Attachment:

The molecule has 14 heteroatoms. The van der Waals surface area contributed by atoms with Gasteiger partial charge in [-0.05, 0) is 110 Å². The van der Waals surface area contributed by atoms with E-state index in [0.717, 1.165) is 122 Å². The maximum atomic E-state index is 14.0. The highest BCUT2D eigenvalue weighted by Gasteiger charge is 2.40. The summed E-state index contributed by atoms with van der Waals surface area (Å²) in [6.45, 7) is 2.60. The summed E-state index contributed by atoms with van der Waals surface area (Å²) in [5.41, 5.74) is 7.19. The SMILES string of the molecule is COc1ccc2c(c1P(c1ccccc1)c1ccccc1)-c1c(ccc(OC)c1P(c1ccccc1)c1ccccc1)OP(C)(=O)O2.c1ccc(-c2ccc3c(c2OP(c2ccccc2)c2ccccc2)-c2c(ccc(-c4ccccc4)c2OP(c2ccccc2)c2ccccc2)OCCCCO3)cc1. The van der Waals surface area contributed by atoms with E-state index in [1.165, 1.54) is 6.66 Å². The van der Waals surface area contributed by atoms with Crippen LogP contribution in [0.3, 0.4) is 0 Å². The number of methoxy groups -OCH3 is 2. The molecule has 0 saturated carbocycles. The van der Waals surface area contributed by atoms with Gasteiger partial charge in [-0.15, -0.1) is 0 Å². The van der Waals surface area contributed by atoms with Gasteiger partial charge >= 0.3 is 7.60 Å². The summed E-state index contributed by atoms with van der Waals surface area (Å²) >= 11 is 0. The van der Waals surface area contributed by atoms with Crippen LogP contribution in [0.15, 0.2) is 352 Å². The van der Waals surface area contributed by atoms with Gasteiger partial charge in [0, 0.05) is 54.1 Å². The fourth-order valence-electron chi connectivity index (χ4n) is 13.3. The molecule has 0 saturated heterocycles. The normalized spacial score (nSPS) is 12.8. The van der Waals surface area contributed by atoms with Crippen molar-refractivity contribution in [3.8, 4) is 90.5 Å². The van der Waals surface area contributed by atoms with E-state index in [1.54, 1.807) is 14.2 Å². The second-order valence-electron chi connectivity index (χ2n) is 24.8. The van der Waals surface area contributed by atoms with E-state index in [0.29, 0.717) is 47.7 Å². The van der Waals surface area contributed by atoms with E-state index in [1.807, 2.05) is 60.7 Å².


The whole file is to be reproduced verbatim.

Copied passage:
The molecule has 14 heteroatoms. The van der Waals surface area contributed by atoms with Gasteiger partial charge in [-0.05, 0) is 110 Å². The van der Waals surface area contributed by atoms with E-state index in [0.717, 1.165) is 122 Å². The maximum atomic E-state index is 14.0. The highest BCUT2D eigenvalue weighted by Gasteiger charge is 2.40. The summed E-state index contributed by atoms with van der Waals surface area (Å²) in [6.45, 7) is 2.60. The summed E-state index contributed by atoms with van der Waals surface area (Å²) in [5.41, 5.74) is 7.19. The SMILES string of the molecule is COc1ccc2c(c1P(c1ccccc1)c1ccccc1)-c1c(ccc(OC)c1P(c1ccccc1)c1ccccc1)OP(C)(=O)O2.c1ccc(-c2ccc3c(c2OP(c2ccccc2)c2ccccc2)-c2c(ccc(-c4ccccc4)c2OP(c2ccccc2)c2ccccc2)OCCCCO3)cc1. The van der Waals surface area contributed by atoms with E-state index in [1.165, 1.54) is 6.66 Å². The van der Waals surface area contributed by atoms with Crippen LogP contribution in [0.3, 0.4) is 0 Å². The number of methoxy groups -OCH3 is 2. The molecule has 0 saturated carbocycles. The van der Waals surface area contributed by atoms with Gasteiger partial charge in [-0.15, -0.1) is 0 Å². The van der Waals surface area contributed by atoms with Gasteiger partial charge >= 0.3 is 7.60 Å². The summed E-state index contributed by atoms with van der Waals surface area (Å²) >= 11 is 0. The van der Waals surface area contributed by atoms with Crippen LogP contribution in [0.15, 0.2) is 352 Å². The van der Waals surface area contributed by atoms with Gasteiger partial charge in [0, 0.05) is 54.1 Å². The fourth-order valence-electron chi connectivity index (χ4n) is 13.3. The molecule has 0 saturated heterocycles. The normalized spacial score (nSPS) is 12.8. The van der Waals surface area contributed by atoms with Crippen molar-refractivity contribution in [3.8, 4) is 90.5 Å². The van der Waals surface area contributed by atoms with E-state index in [1.54, 1.807) is 14.2 Å². The second-order valence-electron chi connectivity index (χ2n) is 24.8. The van der Waals surface area contributed by atoms with E-state index in [0.29, 0.717) is 47.7 Å². The van der Waals surface area contributed by atoms with E-state index in [1.807, 2.05) is 60.7 Å².